At 6 over, Lincicome is 13 shots behind the leader, probably seven or eight shots off the projected cut line, but she savored the experience. She arrived wanting to inspire young girls to dream big, and to bring some extra attention to a title sponsor who means so much to her. She represents Pure Silk, part of the Barbasol family.

Sam Ryder, who joined Conrad Shindler playing alongside Lincicome, was impressed with the way Lincicome carried herself.

“I would play with her every day if she wanted to,” said Ryder, who opened with a 68. “She's just a great person.

“Even though I know she's probably a little disappointed with her final score, she had a smile on her face all day.”

Lincicome, an eight-time LPGA winner, made her first birdie at her 12th hole, dropping a 30-foot putt, but she wasn’t happy with her putter much of the day. She missed three other good birdie chances, a 4-footer at her eighth hole, an 8-footer at her 10th and a 12-footer at the last.

“Pretty happy with my game overall,” Lincicome said. “I had two bad holes, but I drove it well. I did all the things I said I needed to do, but my putter let me down today.”

After piping her first drive, Lincicome opened with three consecutive pars.

“I was actually calmer than I thought I was going to be,” she said. “I thought I was going to be a nervous wreck. After the first tee shot, I was pretty happy that I found the fairway.”

Lincicome said Ryder and Shindler made her feel welcome. So did the crowds.

“It was great,” she said. “I could feel the energy of the crowd support me. Every time I hit a good driver or good shot, they would cheer for me, which was great.

“Conrad and Sam were so nice. I couldn't have asked for a better pairing. They were very welcoming, and we were interacting, they were asking me questions, and it was great.”

On Tuesday, Lincicome said a key to her play would be hitting fairways. She did that, hitting 10 of 14, but she was taking in longer clubs than she does in LPGA events, with Keene Trace set up at 7,168 yards. That’s 600 yards longer than she played last week at the LPGA’s Marathon Classic, where she finished second. She hit just 8 greens in regulation in this PGA Tour start.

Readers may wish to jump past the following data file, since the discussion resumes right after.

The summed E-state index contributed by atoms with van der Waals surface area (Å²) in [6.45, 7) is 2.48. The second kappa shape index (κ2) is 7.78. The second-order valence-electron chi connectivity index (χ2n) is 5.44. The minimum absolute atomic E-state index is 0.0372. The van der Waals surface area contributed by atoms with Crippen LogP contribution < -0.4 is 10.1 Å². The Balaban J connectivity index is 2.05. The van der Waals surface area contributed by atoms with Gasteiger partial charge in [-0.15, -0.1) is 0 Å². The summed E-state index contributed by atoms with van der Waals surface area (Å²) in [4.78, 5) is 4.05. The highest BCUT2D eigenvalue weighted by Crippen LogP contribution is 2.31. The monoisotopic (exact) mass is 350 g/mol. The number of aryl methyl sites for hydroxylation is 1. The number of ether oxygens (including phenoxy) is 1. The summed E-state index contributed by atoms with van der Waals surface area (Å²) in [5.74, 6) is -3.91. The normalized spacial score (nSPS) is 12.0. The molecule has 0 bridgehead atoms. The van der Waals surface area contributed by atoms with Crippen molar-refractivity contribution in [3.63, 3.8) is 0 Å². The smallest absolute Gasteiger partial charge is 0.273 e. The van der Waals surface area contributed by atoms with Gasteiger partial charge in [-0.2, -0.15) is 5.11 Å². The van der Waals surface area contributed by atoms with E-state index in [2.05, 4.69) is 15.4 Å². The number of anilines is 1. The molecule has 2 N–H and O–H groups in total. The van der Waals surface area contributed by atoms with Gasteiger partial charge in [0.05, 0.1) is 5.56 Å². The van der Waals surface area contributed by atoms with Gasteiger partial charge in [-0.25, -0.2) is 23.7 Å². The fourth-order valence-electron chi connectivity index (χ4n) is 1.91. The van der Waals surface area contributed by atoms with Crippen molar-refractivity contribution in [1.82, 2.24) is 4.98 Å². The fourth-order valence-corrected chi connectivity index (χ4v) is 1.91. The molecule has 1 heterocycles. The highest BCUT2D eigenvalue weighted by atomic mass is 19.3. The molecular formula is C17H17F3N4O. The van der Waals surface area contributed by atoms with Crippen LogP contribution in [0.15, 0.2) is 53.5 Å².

Lincicome is nicknamed “Bam Bam.” She is one of the LPGA’s longest drivers, but she was typically 30 to 40 yards behind Ryder and Shindler after hitting her driver. She averaged 259 yards per drive, Ryder 289 yards.

“She had a couple birdie putts that she could have made,” Ryder said. “If she made a couple of those, might've been a little bit different, just to get a little bit of momentum. Who knows?”

Lincicome’s biggest challenges were the par 3s.

At the 18th, playing 195 yards, she mis-hit her tee shot, knocking it in the water, short of the green. She took a penalty, moved up to a forward tee, dropped and hit into a right greenside bunker. She got up and down from there for a 5.

At the seventh, playing 198 yards, she missed wild right and deep. From a tough spot in the rough, she left her pitch short of the green. She chipped her third past the hole and to the fringe, where she took three putts from 20 feet.

Afterward, Lincicome wasn’t dwelling on the bad shots. She was focused on going to sign autographs for all the fans waiting for her, including all the little girls who came out to see her.

“I need to go back over there and sign,” she said. “Any time I can influence a child, especially a girl, obviously I want to get them involved with the LPGA, as much as possible.”

Her overall assessment of her day?

“It was a great experience,” she said.

Getty Images

Watch: Full replays of The Open coverage

By Golf Channel DigitalJuly 19, 2018, 8:55 pm

NBC Sports and Golf Channel are showcasing nearly 50 hours of live coverage of the 147th Open. Missed anything? Well, you can catch up right here. Click on the links below for replays from Carnoustie, broken down into daily segments:

Thursday, Day 1 (Times ET)

Noon-4PM (Watch): Tiger Woods was up and down in the afternoon, as winds picked up a little and no one could catch Kevin Kisner. Click here or on the image below to watch. Also, click here to watch the full replay of the early marquee group: Woods, Russell Knox and Hideki Matsuyama.

1:30-8:25AM (Watch): Defending champion Jordan Spieth got off to a good start, while Kevin Kisner (66) set the early pace. Click here or on the image below to watch. Also, click here to watch the full replay of the early marquee group: Rickie Fowler, Jon Rahm and Chris Wood.